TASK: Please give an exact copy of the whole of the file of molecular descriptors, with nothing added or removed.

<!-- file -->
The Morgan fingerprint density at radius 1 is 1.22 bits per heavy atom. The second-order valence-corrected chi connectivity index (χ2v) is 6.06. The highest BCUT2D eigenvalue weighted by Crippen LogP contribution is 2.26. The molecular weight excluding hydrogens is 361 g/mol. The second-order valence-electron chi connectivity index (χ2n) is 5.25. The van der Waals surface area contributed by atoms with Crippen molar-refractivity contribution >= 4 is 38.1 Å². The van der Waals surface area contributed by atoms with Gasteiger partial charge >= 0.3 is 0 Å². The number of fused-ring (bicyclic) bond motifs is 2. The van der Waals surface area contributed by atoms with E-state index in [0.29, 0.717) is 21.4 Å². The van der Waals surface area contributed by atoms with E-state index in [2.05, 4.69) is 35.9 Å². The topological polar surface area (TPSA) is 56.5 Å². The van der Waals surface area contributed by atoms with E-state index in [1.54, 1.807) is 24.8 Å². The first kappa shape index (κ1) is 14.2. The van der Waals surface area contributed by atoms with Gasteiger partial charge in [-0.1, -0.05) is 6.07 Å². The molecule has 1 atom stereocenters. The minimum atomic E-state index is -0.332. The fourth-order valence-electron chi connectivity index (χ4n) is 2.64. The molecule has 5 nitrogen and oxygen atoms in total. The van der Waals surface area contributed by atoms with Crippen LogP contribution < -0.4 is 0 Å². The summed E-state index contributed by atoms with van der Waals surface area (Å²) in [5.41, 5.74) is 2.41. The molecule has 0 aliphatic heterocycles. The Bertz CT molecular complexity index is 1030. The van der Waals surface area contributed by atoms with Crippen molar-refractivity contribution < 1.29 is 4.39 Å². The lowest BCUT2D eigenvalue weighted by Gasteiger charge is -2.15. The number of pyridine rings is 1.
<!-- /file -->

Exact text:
The Morgan fingerprint density at radius 1 is 1.22 bits per heavy atom. The second-order valence-corrected chi connectivity index (χ2v) is 6.06. The highest BCUT2D eigenvalue weighted by Crippen LogP contribution is 2.26. The molecular weight excluding hydrogens is 361 g/mol. The second-order valence-electron chi connectivity index (χ2n) is 5.25. The van der Waals surface area contributed by atoms with Crippen molar-refractivity contribution >= 4 is 38.1 Å². The van der Waals surface area contributed by atoms with Gasteiger partial charge >= 0.3 is 0 Å². The number of fused-ring (bicyclic) bond motifs is 2. The van der Waals surface area contributed by atoms with E-state index in [0.29, 0.717) is 21.4 Å². The van der Waals surface area contributed by atoms with E-state index in [2.05, 4.69) is 35.9 Å². The topological polar surface area (TPSA) is 56.5 Å². The van der Waals surface area contributed by atoms with E-state index in [1.54, 1.807) is 24.8 Å². The first kappa shape index (κ1) is 14.2. The van der Waals surface area contributed by atoms with Gasteiger partial charge in [-0.1, -0.05) is 6.07 Å². The molecule has 1 atom stereocenters. The minimum atomic E-state index is -0.332. The fourth-order valence-electron chi connectivity index (χ4n) is 2.64. The molecule has 5 nitrogen and oxygen atoms in total. The van der Waals surface area contributed by atoms with Crippen LogP contribution < -0.4 is 0 Å². The summed E-state index contributed by atoms with van der Waals surface area (Å²) in [5.41, 5.74) is 2.41. The molecule has 0 aliphatic heterocycles. The Bertz CT molecular complexity index is 1030. The van der Waals surface area contributed by atoms with Crippen molar-refractivity contribution < 1.29 is 4.39 Å². The lowest BCUT2D eigenvalue weighted by Gasteiger charge is -2.15. The number of pyridine rings is 1.